Note: Where available, the PDF/Word icon below is provided to view the complete and fully formatted document
 Download Full Day's HansardDownload Full Day's Hansard    View Or Save XMLView/Save XML

Previous Fragment    Next Fragment
Tuesday, 11 October 1910

Senator VARDON (South Australia) . - My difficulty in regard to Senator Sayers' amendment is that, if, in principle, it is wrong to apply this provision to an Australian citizen, it is equally wrong to apply it to any British subject. The amendment would extend, and not limit, the evil of which I complain. If a man has entered into an agreement, he ought to keep it, but we are here offering seamen a premium to break their agreements and desert from ships on which they have agreed to serve. I am sure that the Minister does not personally approve of this proviso, and I wish he could see his way to agree to its deletion. I am satisfied that if we pass it, it will cause trouble in more ways than one. There is a good deal in the point raised by Senator St. Ledger, that a seaman who has to prove his Australian citizenship will, in many cases, have a very big contract in front of him. He may have been born in Australia, and have left this country at an early age. He enters into an agreement on a foreign ship abroad, and arrives here in the vessel. He is not an Australian citizen in the sense that he has the franchise and is entitled to a vote, and he cannot, therefore, turn to an electoral roll and say, " There is my name, and that shows that I am entitled to be regarded as a citizen of the Commonwealth." And, unless he carries his certificate of birth about with him, he may have the greatest difficulty in proving that he is entitled to take advantage of this proviso.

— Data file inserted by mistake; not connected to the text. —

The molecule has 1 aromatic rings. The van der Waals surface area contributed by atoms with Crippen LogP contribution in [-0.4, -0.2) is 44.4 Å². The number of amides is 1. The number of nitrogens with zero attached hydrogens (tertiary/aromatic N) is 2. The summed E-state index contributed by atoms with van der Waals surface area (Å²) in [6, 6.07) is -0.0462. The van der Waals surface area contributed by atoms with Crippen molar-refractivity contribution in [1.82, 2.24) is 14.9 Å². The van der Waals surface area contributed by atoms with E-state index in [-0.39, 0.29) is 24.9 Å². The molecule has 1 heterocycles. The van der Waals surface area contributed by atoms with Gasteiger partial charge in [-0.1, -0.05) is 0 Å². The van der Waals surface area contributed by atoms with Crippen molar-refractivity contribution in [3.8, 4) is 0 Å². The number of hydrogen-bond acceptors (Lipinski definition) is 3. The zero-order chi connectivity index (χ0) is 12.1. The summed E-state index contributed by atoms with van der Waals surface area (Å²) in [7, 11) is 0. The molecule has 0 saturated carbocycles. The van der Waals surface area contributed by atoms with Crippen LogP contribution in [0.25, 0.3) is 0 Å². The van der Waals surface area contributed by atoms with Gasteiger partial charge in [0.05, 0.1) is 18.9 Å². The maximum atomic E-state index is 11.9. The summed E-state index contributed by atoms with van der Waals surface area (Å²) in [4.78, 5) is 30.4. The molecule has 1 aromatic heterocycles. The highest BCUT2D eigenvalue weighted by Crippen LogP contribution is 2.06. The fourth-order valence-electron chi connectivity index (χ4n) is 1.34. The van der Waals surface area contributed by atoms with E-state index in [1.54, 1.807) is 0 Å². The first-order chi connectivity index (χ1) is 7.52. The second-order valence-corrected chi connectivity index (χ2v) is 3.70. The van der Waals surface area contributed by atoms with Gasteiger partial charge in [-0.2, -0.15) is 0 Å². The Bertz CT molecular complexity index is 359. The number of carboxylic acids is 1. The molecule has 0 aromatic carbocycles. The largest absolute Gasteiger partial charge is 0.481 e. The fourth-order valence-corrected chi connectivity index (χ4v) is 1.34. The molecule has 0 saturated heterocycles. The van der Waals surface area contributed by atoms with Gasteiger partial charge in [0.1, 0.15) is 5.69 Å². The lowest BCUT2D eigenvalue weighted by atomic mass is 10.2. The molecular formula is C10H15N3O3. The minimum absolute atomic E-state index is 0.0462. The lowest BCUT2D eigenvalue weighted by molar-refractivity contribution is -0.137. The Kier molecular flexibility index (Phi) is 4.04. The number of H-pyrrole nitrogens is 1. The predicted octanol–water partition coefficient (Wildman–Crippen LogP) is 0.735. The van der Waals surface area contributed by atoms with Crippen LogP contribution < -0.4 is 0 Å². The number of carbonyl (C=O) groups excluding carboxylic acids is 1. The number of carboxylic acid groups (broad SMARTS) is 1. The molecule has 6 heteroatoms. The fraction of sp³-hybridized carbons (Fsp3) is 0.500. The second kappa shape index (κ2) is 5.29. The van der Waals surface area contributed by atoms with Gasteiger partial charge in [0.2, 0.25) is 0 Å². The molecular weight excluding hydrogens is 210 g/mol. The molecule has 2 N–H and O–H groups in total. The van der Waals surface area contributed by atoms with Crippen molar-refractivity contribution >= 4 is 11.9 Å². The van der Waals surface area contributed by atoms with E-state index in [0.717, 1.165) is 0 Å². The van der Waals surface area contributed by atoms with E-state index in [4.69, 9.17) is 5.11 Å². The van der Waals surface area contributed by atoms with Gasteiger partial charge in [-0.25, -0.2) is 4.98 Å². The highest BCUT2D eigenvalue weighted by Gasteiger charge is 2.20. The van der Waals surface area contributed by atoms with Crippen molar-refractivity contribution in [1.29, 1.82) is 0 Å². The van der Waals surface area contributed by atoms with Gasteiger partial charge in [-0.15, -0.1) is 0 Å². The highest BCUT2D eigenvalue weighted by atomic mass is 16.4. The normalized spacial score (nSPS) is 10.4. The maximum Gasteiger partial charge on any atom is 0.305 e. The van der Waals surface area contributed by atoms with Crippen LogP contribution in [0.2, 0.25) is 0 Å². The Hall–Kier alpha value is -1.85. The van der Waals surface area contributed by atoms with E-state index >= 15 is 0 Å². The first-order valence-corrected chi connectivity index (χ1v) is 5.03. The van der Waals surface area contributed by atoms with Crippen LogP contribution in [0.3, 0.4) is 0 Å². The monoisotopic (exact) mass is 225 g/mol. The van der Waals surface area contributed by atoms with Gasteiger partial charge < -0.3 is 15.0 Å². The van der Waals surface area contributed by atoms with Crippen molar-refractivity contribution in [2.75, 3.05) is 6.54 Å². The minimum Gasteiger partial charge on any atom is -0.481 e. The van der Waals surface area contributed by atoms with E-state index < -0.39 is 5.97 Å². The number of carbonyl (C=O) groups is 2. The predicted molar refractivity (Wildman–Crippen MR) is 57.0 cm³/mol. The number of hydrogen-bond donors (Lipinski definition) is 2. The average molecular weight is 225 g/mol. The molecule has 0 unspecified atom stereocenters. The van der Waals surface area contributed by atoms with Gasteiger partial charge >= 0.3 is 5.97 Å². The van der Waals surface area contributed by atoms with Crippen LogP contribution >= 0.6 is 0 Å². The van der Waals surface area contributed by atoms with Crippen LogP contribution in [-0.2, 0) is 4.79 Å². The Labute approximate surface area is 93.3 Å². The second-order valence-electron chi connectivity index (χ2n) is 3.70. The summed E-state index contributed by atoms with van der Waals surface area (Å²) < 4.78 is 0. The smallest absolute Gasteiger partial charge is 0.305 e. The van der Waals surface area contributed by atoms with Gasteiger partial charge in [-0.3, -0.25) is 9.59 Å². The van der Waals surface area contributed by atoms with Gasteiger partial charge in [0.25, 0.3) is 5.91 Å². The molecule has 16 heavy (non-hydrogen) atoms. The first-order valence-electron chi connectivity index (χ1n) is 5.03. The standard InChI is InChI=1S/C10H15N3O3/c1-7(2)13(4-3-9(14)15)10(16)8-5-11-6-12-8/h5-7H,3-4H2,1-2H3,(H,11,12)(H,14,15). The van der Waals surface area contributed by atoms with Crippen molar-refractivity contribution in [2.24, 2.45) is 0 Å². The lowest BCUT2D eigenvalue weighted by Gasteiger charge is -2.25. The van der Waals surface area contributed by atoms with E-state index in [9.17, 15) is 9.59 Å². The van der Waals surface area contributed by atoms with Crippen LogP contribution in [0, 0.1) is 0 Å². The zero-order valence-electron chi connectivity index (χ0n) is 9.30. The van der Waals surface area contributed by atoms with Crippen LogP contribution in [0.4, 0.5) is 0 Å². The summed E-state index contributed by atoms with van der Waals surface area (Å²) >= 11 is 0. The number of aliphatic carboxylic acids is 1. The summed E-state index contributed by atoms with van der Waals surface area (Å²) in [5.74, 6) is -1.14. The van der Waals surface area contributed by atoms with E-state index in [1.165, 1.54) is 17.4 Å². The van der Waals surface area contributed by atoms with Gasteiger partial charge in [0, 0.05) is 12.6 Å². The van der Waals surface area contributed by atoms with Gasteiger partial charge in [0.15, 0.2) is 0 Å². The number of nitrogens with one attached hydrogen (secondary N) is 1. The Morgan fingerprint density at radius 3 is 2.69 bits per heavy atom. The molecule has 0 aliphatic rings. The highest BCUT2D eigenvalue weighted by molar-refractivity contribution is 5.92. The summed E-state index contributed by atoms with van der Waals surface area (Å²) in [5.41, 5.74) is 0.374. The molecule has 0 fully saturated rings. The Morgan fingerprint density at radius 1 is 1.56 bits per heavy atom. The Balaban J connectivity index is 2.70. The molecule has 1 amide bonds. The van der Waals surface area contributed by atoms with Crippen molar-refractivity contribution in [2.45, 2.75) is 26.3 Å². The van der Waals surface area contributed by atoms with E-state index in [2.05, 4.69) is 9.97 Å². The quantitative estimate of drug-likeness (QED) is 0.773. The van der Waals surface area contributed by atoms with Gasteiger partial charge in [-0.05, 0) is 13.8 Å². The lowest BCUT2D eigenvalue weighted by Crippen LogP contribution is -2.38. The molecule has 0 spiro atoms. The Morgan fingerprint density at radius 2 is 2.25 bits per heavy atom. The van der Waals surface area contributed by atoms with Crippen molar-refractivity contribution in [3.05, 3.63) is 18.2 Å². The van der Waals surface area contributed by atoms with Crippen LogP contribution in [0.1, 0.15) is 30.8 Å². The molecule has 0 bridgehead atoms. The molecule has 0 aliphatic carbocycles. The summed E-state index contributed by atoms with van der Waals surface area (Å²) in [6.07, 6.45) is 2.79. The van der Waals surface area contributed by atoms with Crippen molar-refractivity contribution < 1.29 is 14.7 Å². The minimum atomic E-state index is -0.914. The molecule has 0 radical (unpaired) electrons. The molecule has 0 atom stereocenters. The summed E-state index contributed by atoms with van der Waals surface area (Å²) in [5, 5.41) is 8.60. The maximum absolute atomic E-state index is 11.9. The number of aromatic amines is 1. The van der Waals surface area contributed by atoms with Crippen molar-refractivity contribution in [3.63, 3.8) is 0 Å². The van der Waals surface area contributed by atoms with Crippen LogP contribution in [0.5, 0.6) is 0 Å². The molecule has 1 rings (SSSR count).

Senator Guthrie - He would have to carry his last discharge, and that would show the date and place of his birth.

Senator VARDON - If he deliberately breaks his agreement, and complaint is made against him by the master of the vessel, the onus of proof that he is an Australian citizen must lie upon himself.

Senator Pearce - A man born in any part of Australia can always get a copy of his certificate of birth.

Senator VARDON - Suppose the seaman is in Brisbane when he desires to leave his vessel, and that he was born at Perth?

Senator Pearce - He has only to send to the Registrar of Births at Perth to get a copy of the certificate of his birth.

Senator VARDON - I am aware of that, but is the master of the vessel to wait at Brisbane until a copy of the certificate of birth is produced ? The more the matter is looked into, the more absurd and unrighteous is this proviso shown to be. As the amendment would only extend its operation, I must vote against it.

Amendment negatived.

Suggest corrections